There is another personal reason. My father’s physical and intellectual journey from committed pacifist to lieutenant in a reconnaissance regiment fighting its way through Belgium, the Netherlands and Germany in 1944 and 1945 is vividly preserved in the letters that he wrote home at the time. Reading them now, there is not the shadow of a doubt that he and his colleagues knew perfectly well that they weren't only fighting for their and their own families’ futures; for them, the terrible bloodshed and mayhem that they witnessed (and suffered – my father was killed a week before the armistice) was only redeemable by a settlement that cemented all the nations affected, including the defeated, in a binding democratic embrace. (So well did these soldiers do their peacetime work that, as I only realised much later, German teenagers in the British occupied zone grew up as familiar with the Beatles, the Rolling Stones and other icons of British popular culture as I did; while the German postwar economic miracle owed much to the company governance regime of two-tier boards and co-determination instituted under strong influence from our own TUC.)

I’m dismayed that the remain camp has ignored these broader issues to focus on the economy and Project Fear. I don’t doubt that there would be short-term shocks to the economy from a Brexit, but that's not why I'm voting to remain. I don't trust any of the numbers. But more than that, to collapse the European idea to name-calling over numbers, as both sides have done, is both embarrassingly reductive and beside the point. Given the government’s well proven ability, not least over the last eight years, to make a pig’s ear of the economy without any outside assistance, using economic freedom from Brussels as a rallying cry for leave is almost comically brazen. There is a real economic argument to be had, about the nature and purpose of business, but like all the other important issues we face, it can only be addressed at supra-national level. Only at EU level is it conceivable that a counterweight could be developed to the dangerous arrogance of Silicon Valley and the excesses of US finance and shareholder-dominated capitalism.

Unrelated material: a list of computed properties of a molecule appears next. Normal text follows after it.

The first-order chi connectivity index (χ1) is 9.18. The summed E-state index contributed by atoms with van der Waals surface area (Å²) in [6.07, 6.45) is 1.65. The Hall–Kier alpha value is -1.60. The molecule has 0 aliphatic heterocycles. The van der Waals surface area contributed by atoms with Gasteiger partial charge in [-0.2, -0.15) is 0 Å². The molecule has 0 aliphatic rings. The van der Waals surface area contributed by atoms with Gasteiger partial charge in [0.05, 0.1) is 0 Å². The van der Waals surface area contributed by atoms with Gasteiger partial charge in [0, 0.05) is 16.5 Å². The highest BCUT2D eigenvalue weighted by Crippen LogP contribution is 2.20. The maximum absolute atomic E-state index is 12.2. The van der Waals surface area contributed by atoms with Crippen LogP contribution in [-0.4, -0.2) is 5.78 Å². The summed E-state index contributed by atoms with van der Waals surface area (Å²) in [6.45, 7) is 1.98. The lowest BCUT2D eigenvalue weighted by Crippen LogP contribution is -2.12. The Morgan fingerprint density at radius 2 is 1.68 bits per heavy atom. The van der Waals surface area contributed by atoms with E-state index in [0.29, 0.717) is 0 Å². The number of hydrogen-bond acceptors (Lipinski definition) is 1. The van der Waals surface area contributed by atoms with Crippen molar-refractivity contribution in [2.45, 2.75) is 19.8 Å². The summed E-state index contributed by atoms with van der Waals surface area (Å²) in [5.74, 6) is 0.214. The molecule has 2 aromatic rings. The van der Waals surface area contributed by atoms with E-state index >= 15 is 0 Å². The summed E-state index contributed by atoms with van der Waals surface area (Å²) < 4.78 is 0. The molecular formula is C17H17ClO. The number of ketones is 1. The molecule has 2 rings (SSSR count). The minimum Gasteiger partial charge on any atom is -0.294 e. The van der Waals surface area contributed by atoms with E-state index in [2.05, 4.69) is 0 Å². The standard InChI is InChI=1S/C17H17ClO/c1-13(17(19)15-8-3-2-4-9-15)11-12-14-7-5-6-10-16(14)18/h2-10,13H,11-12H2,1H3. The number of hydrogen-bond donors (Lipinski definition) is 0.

As for immigration, the shrill, angry discourse about migrants reminds me of efforts 20 years ago to block the building of the Channel Tunnel for fear it would bring in an epidemic of rabies. Scapegoating is as old as history. But so, as a dispassionate New Scientist analysis reminded us recently, are waves of human migration, the inseparable companion of wars, famine, natural disaster and, although this is usually left out, gross global inequality. Of course, it would be mad to deny that an influx of incomers seeking a new life creates uncomfortable issues. But they can be managed, as they have been before, by tackling them head on with thought, effort, sympathy and state help, usually temporary, with cost. For those responsible for austerity to whip up anti-migrant feeling by blaming the latter for stretched public services and lack of affordable housing is breathtaking in its dishonesty, while to believe that any country can pull up the drawbridge and shut out these global tides is wishful thinking of the most vapid kind. 

Also disappointing is the narrow vision of other European leaders who don't seem to see the UK referendum for what it is, an existential challenge that can only be met by imaginative and sweeping restatement of what Europe is for. ‘What has happened to you, the Europe of humanism, the champion of human rights, democracy and freedom? What has happened to you, Europe, the home of poets, philosophers, artists, musicians, and men and women of letters? What has happened to you, Europe, the mother of peoples and nations, the mother of great men and women who upheld, and even sacrificed their lives for, the dignity of their brothers and sisters?’ I’m not aware of having quoted the Pope before, but the reproach implicit in the questions he raised in his Charlemagne award speech can't be easily swept aside.